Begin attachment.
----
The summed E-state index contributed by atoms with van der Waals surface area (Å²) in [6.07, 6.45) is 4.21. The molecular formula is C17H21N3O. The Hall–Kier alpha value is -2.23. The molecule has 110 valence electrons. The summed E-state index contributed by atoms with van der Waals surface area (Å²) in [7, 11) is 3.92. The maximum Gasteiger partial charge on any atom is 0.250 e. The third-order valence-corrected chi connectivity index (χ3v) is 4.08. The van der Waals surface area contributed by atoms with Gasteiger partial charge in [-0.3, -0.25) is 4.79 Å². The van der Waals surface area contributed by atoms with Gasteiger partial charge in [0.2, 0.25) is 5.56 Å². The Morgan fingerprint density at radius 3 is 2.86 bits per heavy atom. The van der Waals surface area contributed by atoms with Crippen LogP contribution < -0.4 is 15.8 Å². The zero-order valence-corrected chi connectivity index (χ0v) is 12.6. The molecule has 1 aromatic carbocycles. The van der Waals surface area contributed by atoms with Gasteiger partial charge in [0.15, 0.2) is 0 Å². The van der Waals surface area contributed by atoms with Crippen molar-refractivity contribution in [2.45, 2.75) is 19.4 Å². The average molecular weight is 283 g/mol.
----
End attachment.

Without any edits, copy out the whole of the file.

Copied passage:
The summed E-state index contributed by atoms with van der Waals surface area (Å²) in [6.07, 6.45) is 4.21. The molecular formula is C17H21N3O. The Hall–Kier alpha value is -2.23. The molecule has 110 valence electrons. The summed E-state index contributed by atoms with van der Waals surface area (Å²) in [7, 11) is 3.92. The maximum Gasteiger partial charge on any atom is 0.250 e. The third-order valence-corrected chi connectivity index (χ3v) is 4.08. The van der Waals surface area contributed by atoms with Gasteiger partial charge in [-0.3, -0.25) is 4.79 Å². The van der Waals surface area contributed by atoms with Gasteiger partial charge in [0.2, 0.25) is 5.56 Å². The Morgan fingerprint density at radius 3 is 2.86 bits per heavy atom. The van der Waals surface area contributed by atoms with Crippen LogP contribution < -0.4 is 15.8 Å². The zero-order valence-corrected chi connectivity index (χ0v) is 12.6. The molecule has 1 aromatic carbocycles. The van der Waals surface area contributed by atoms with Gasteiger partial charge in [0.15, 0.2) is 0 Å². The van der Waals surface area contributed by atoms with Crippen molar-refractivity contribution in [2.45, 2.75) is 19.4 Å². The average molecular weight is 283 g/mol.